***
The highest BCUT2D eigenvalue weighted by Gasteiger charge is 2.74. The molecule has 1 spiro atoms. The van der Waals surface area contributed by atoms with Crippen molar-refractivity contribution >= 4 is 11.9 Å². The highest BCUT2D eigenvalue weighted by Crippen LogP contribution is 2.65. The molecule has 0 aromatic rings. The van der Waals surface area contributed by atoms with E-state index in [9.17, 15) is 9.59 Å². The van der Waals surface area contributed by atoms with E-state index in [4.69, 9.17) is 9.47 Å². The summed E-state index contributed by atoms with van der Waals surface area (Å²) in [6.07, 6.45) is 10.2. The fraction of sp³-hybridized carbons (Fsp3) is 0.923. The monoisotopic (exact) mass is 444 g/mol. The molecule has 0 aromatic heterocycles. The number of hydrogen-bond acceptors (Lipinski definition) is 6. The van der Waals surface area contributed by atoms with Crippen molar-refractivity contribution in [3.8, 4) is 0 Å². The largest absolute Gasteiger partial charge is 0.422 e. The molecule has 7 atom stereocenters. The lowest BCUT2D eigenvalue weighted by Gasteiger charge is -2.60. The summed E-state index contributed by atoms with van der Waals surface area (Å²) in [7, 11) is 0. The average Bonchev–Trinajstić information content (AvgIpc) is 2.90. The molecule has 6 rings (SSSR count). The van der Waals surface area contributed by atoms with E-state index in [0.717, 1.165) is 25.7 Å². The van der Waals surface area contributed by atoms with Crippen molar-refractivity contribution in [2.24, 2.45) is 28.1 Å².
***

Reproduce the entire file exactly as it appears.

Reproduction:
The highest BCUT2D eigenvalue weighted by Gasteiger charge is 2.74. The molecule has 1 spiro atoms. The van der Waals surface area contributed by atoms with Crippen molar-refractivity contribution >= 4 is 11.9 Å². The highest BCUT2D eigenvalue weighted by Crippen LogP contribution is 2.65. The molecule has 0 aromatic rings. The van der Waals surface area contributed by atoms with E-state index in [9.17, 15) is 9.59 Å². The van der Waals surface area contributed by atoms with E-state index in [4.69, 9.17) is 9.47 Å². The summed E-state index contributed by atoms with van der Waals surface area (Å²) in [6.07, 6.45) is 10.2. The fraction of sp³-hybridized carbons (Fsp3) is 0.923. The monoisotopic (exact) mass is 444 g/mol. The molecule has 0 aromatic heterocycles. The number of hydrogen-bond acceptors (Lipinski definition) is 6. The van der Waals surface area contributed by atoms with Crippen molar-refractivity contribution in [3.8, 4) is 0 Å². The largest absolute Gasteiger partial charge is 0.422 e. The molecule has 7 atom stereocenters. The lowest BCUT2D eigenvalue weighted by Gasteiger charge is -2.60. The summed E-state index contributed by atoms with van der Waals surface area (Å²) in [7, 11) is 0. The average Bonchev–Trinajstić information content (AvgIpc) is 2.90. The molecule has 6 rings (SSSR count). The van der Waals surface area contributed by atoms with E-state index in [0.717, 1.165) is 25.7 Å². The van der Waals surface area contributed by atoms with Crippen molar-refractivity contribution in [2.24, 2.45) is 28.1 Å².